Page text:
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Issue 12, 2001
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Branching ratios and incubation times in the thermal decomposition of methyl radicals: Experiments and theory

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Abstract

The thermal decomposition of methyl radicals proceeds [italic v (to differentiate from Times ital nu)]ia two competitive channels:

with an energy difference of about 13 kJ mol−1 favoring the CH and H2 channel (R1). In the low-pressure regime only the reaction channel with the lowest threshold should be open, while with increasing total pressure the channel with the higher threshold may compete. Collisional transfer of both energy and angular momentum controls this competition in the fall-off range. We investigated the thermal decomposition of methyl radicals behind reflected as well as behind incident shock waves at pressures between 100 and 4800 mbar and temperatures between 2000 and 4000 K. The CH3 radicals were prepared by thermal decomposition of a few ppm of two different precursor molecules, azomethane and acetone, respectively, diluted in argon. The formation of H atoms during the decomposition was detected by atomic-resonance-absorption spectroscopy (ARAS) at 121.6 nm. We found pronounced incubation times in the H atom formation when the unimolecular decomposition of methyl radicals follows the very fast decomposition of the methyl precursor under identical shock wave conditions. We observed unexpectedly high H atom yields leading to branching ratios up to 70% for the channel (R2), depending on the experimental conditions. Both, the observed incubation times as well as the branching ratios in the methyl decomposition were analyzed in terms of master equation modeling using statistical unimolecular rate theories for the decomposition channels and a simple model for collisional energy transfer.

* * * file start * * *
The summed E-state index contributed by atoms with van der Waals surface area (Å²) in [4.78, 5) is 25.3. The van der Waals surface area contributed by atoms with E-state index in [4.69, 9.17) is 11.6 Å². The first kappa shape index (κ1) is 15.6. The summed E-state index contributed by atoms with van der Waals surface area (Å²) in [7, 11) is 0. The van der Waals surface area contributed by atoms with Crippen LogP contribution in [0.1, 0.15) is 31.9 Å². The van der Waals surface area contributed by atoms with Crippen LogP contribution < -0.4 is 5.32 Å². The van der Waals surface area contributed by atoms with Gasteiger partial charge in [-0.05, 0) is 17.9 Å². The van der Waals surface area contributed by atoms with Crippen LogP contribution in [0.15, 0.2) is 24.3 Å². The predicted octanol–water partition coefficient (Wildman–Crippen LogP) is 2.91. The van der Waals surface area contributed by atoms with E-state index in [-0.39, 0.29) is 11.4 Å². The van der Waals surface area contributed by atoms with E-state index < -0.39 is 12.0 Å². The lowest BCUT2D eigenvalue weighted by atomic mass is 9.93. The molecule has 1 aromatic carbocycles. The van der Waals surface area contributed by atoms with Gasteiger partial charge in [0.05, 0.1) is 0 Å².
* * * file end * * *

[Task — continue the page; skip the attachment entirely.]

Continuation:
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Article information


Submitted
29 Jan 2001
Accepted
16 Mar 2001
First published
30 Apr 2001

Phys. Chem. Chem. Phys., 2001,3, 2258-2267
Article type
Paper

Branching ratios and incubation times in the thermal decomposition of methyl radicals: Experiments and theory

R. A. Eng, A. Gebert, E. Goos, H. Hippler and C. Kachiani, Phys. Chem. Chem. Phys., 2001, 3, 2258
DOI: 10.1039/B100983O

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